Manchester University is lagging behind on Sustainability

16 Nov 2017 17:50, Lizzy Haughton, Manchester People & Planet

As People & Planet’s annual University League is published, the University of Manchester has ranked in the middle of the road in 71st place. This is yet more evidence that the University is lagging behind on sustainability and ignoring its students’ demands for action for the environment.

As part of Manchester People & Planet society, and the former Ethical and Environmental Student Officer, I have been campaigning for fossil fuel divestment at the University of Manchester for just over a year At the beginning of the campaign I was optimistic,with many ideas of how to make my university a more sustainable place to study. I could not expect how difficult it is to implement change in a University so stuck in its old ways. It was a challenge getting our voices heard by the very people who should take seriously the demands of their ‘customers’ – the University and its Board of Governors.

I soon learned that the University was incredibly wasteful as an institution, from food waste and packaging, to energy consumption, to dirty investments in fossil fuels, and very few people were aware of this. I was shocked to see how such a prestigious University I was proud to attend as a student, could be so hypocritical. Our neighbouring University, Manchester Metropolitan (with whom we famously have much competition) are ahead of us in almost every environmental aspect. They rank at the very top of People & Planet’s University League, with no money invested in fossil fuel companies, no research funding from the industry, and far better energy consumption and waste management schemes . If they can reach such heights, why can’t we?

Throughout last year our new society campaigned hard for Manchester to commit to full divestment, We emailed members of the Board of Governors, held protests outside their quarterly-annual meetings, invited guest speakers from Kings College London (who were, at the time, on the brink of getting a ‘Yes’ to divestment) to one of our marches, and still we received no response. When we first joined the campaign as a society, 1/4 of UK universities had divested. It has now increased to 1/3. As the University League shows, the University of Manchester are lagging behind in every aspect of sustainability.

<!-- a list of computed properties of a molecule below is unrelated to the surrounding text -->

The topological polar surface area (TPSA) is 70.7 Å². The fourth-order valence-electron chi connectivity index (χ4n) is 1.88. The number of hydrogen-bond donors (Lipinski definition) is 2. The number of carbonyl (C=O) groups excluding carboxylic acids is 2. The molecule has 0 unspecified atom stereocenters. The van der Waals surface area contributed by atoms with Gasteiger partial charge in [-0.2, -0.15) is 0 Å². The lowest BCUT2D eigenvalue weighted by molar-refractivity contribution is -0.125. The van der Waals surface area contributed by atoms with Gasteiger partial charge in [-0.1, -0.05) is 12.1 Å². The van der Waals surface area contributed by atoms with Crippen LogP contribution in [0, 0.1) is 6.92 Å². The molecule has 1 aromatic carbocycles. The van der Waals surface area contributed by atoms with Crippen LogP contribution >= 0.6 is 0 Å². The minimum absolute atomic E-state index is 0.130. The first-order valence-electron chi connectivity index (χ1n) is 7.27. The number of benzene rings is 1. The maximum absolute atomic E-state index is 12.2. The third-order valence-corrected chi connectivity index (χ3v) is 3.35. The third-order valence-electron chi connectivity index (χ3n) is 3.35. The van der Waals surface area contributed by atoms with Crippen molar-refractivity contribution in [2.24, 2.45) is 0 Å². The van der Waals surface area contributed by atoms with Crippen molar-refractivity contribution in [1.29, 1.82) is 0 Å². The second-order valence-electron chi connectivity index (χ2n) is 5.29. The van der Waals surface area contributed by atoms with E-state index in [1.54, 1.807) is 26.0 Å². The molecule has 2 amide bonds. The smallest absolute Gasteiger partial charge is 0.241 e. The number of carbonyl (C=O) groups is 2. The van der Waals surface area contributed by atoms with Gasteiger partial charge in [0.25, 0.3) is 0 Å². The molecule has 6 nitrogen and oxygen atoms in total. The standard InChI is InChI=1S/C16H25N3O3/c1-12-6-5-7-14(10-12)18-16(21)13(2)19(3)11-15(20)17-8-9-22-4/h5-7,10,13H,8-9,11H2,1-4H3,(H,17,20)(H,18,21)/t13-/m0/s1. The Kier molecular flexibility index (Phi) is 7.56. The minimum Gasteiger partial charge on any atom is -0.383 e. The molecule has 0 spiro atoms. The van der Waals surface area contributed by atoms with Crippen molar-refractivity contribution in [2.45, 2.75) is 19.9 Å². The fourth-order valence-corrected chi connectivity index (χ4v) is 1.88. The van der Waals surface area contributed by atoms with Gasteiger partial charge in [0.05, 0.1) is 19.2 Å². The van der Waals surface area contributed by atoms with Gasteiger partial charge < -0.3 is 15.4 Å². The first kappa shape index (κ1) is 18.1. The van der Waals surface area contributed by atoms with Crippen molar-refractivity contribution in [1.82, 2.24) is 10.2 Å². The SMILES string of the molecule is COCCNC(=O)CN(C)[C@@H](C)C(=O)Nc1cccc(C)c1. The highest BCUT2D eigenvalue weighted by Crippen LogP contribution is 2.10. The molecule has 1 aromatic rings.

Just as summer exams approached, the Board of Governors released a statement saying that they would revise their Social Responsibility Policy, and handed it to us as an answer to our 3-year long demands – strategically timed, some might say. Not only this, but they re-opened the NSS after the Students Union had successfully boycotted it, and announced the cutting of 171 staff jobs at the university. Having found the minutes from the meeting in which they discussed this, I realised that, once again, our ‘prestigious’ university have given us nothing but empty words and promises to keep up their reputation, and to keep us quiet. Despite their appearance, the University of Manchester is losing the race in more than just divestment.

It is outrageous that such a renowned establishment could be so duplicitous in so many ways. This has not put out our motivation, however, and we are still working towards getting the university to give us a direct and positive answer. Together with 4 other divestment campaigns (Cambridge, Leeds, UCL and UEA) we are calling for a National Day of Action for Divestment on the 22nd November, to join forces and unite in solidarity in our call for full divestment. By ramping up the pressure, we can give our universities a bad reputation, forcing them do what’s right for climate justice and divest the 3% of their total endowment fund from the fossil fuel industry.


  • Dr Mark Burton 7 years ago 0

    A great summary.  It is all the more disappointing that the University's corporate management takes so little interest in the environment when it has two renowned research institutes, the Tyndall Centre and the Sustainable Consumption Institute.  It seems that as usual, the university values sustainability when it means research punds but not when it requires commitment to doing things differently.  I wonder what GM Mayor Andy Burnham thinks of this given his commitment "to make Greater Manchester one of the leading green cities in Europe".

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